Wine With Stuffed Peppers
by Paul Lukacs and Marguerite Thomas
Like other foods native to South America, including potatoes, tomatoes and eggplant, bell peppers-so named for their glossy, bell-like shape-are popular the world over. Although they are available in markets year round, in the late summer and fall seasons there is something particularly appealing about the profusion of red, green, orange, yellow, chocolate-hued and purple peppers piled high in an edible kaleidoscope of nutritious deliciousness (peppers are loaded with vitamins A, D and B6, as well as fiber.) No matter their color, all bell peppers belong to the same family (Capsicum annum) and are unrelated to black pepper (Piper nigrum).
We favor red, orange and yellow peppers, in part because their milder, sweeter flavor is more welcoming to wine than the more bitter green variety (as a bonus, they are also higher in nutritional value). Even so, finding the perfect partner for stuffed peppers isn't a slam-dunk, as we discovered recently when we sat down to a dinner with this old-fashioned dish and tested a dozen or so wines. While the earthy flavors and distinctive tang of bell peppers will affect their interaction with wine, it is the ingredients in the stuffing, rather than the peppers themselves, that for the most part determine which wines work best. We knew that chicken, seafood or cheese fillings would demand entirely different choices than a traditional meat and rice stuffing would, but we decided to stick with the traditional preparation.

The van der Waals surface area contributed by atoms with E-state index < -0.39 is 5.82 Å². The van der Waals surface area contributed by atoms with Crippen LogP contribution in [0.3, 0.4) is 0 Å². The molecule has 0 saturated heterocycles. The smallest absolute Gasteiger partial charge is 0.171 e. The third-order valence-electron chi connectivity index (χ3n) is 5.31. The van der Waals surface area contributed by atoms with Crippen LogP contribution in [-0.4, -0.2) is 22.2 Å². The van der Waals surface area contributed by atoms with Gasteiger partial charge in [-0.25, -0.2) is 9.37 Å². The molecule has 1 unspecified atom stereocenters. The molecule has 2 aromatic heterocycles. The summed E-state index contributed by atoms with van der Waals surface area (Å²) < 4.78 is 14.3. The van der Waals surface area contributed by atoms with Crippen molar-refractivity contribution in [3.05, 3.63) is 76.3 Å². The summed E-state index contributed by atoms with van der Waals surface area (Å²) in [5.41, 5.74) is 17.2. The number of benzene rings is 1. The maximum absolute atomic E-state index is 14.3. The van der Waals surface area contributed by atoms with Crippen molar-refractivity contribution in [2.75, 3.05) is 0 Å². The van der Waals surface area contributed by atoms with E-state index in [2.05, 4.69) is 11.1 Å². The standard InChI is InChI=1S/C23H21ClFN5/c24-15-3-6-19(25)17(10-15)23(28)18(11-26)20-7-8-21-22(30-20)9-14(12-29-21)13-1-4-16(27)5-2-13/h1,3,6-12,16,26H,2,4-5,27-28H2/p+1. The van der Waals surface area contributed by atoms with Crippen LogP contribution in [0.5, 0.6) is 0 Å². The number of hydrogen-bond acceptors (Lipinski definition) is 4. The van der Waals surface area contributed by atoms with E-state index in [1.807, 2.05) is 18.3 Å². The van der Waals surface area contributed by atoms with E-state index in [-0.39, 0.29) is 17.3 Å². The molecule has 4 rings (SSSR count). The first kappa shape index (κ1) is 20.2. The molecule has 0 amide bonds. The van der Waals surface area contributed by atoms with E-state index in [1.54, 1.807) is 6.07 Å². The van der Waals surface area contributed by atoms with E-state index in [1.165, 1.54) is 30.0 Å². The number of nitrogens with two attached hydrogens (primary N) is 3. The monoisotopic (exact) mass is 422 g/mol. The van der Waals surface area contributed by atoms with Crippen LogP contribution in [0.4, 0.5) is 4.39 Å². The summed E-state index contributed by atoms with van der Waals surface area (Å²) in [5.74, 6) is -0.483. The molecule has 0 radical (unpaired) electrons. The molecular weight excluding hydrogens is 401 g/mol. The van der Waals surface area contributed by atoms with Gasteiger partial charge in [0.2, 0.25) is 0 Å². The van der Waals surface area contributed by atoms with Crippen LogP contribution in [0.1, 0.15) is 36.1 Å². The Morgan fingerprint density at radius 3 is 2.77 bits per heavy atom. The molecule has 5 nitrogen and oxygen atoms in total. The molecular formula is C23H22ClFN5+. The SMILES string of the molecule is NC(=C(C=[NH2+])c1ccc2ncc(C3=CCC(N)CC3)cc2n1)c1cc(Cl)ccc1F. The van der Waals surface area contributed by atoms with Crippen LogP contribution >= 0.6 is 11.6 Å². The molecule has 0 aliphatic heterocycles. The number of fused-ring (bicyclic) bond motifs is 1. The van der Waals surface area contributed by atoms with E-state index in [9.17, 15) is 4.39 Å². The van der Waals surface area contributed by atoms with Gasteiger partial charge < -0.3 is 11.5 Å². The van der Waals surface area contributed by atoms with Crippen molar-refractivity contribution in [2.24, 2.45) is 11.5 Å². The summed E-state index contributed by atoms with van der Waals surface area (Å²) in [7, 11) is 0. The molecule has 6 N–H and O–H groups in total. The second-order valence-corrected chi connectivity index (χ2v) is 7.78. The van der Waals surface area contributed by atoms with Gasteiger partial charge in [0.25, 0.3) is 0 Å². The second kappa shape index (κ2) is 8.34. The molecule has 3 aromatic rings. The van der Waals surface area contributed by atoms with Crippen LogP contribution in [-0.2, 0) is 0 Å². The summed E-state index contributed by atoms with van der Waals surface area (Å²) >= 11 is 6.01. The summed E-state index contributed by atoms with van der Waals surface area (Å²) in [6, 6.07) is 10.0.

Although a full-bodied, fruity Chardonnay was pretty good with the dish, reds rather than white wines were generally more flattering to it. Extremely light and delicate wines (the Brouilly in our lineup for example) were overwhelmed by the robustness of the dish, while overt acidity (as in a Sangiovese from Italy) unpleasantly accentuated the pepper's own twinge of acidity. The single pleasing characteristic that all of our favorite wines had in common was sweetness. Whether from ripe fruit or from oak barrels, the munificent sweetness inherent in our top wine selections embraced the natural sweetness in the baked peppers, and at the same time underscored the complexity of the meat and rice mixture.
4 bell peppers, preferably red, orange or yellow
2 tablespoons olive oil (mixed use)
1 small onion, minced
2 cloves garlic, minced
1 pound ground beef
1 cup cooked rice (white or brown)
One 14.5 ounce can diced tomatoes, or 1 ½ cups fresh
¼ cup minced parsley
1 teaspoon dried thyme (or 1 tablespoon fresh)
1 teaspoon dried oregano
¼ teaspoon cinnamon
¼ teaspoon red pepper flakes
Salt and pepper to taste
½ cup grated parmesan cheese
Preheat oven to 350 degrees. Cut peppers in half lengthwise, then remove stem, seeds, and fibrous core. Steam or simmer the peppers for about 3-5 minutes, or until they have just begun to soften. When cool enough to handle, arrange them in an oiled baking dish.
Place 1 tablespoon of the oil in a skillet and cook onions over medium heat until soft. Add garlic and cook another minute or two. Add the beef and continue cooking, stirring frequently, until beef has lightly colored. Remove skillet from heat and stir in the rice, tomatoes, parsley and other herbs and seasonings. Divide the mixture among the pepper halves. Top with the grated cheese, cover the dish with foil, and bake for 15 minutes. Remove cover, drizzle the remaining tablespoon of oil over the top of the peppers, and continue baking for another 20-30 minutes, or until browned and bubbly.
If you have any food and wine pairings that you think are outstanding, or if you've encountered any glaring mismatches, we'd love to hear from you. Drop us a line at firstname.lastname@example.org.